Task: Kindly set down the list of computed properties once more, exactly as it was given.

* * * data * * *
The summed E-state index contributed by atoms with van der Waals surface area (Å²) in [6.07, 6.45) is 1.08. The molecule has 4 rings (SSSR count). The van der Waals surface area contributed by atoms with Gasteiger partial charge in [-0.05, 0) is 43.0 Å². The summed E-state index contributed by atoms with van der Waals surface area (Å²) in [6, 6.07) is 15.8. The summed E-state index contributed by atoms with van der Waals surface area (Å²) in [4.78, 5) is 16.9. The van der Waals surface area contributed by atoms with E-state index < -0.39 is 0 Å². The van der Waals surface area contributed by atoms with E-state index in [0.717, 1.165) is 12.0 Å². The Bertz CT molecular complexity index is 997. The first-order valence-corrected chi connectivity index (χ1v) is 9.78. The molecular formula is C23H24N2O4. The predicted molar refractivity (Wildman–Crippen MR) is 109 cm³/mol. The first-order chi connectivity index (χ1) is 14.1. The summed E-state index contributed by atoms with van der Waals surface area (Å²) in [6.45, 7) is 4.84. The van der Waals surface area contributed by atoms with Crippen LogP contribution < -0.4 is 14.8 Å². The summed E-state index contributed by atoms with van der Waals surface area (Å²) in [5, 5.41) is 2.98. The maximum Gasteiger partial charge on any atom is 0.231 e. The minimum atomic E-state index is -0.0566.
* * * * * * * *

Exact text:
The summed E-state index contributed by atoms with van der Waals surface area (Å²) in [6.07, 6.45) is 1.08. The molecule has 4 rings (SSSR count). The van der Waals surface area contributed by atoms with Gasteiger partial charge in [-0.05, 0) is 43.0 Å². The summed E-state index contributed by atoms with van der Waals surface area (Å²) in [6, 6.07) is 15.8. The summed E-state index contributed by atoms with van der Waals surface area (Å²) in [4.78, 5) is 16.9. The van der Waals surface area contributed by atoms with E-state index < -0.39 is 0 Å². The van der Waals surface area contributed by atoms with E-state index in [0.717, 1.165) is 12.0 Å². The Bertz CT molecular complexity index is 997. The first-order valence-corrected chi connectivity index (χ1v) is 9.78. The molecular formula is C23H24N2O4. The predicted molar refractivity (Wildman–Crippen MR) is 109 cm³/mol. The first-order chi connectivity index (χ1) is 14.1. The summed E-state index contributed by atoms with van der Waals surface area (Å²) in [6.45, 7) is 4.84. The van der Waals surface area contributed by atoms with Crippen LogP contribution < -0.4 is 14.8 Å². The summed E-state index contributed by atoms with van der Waals surface area (Å²) in [5, 5.41) is 2.98. The maximum Gasteiger partial charge on any atom is 0.231 e. The minimum atomic E-state index is -0.0566.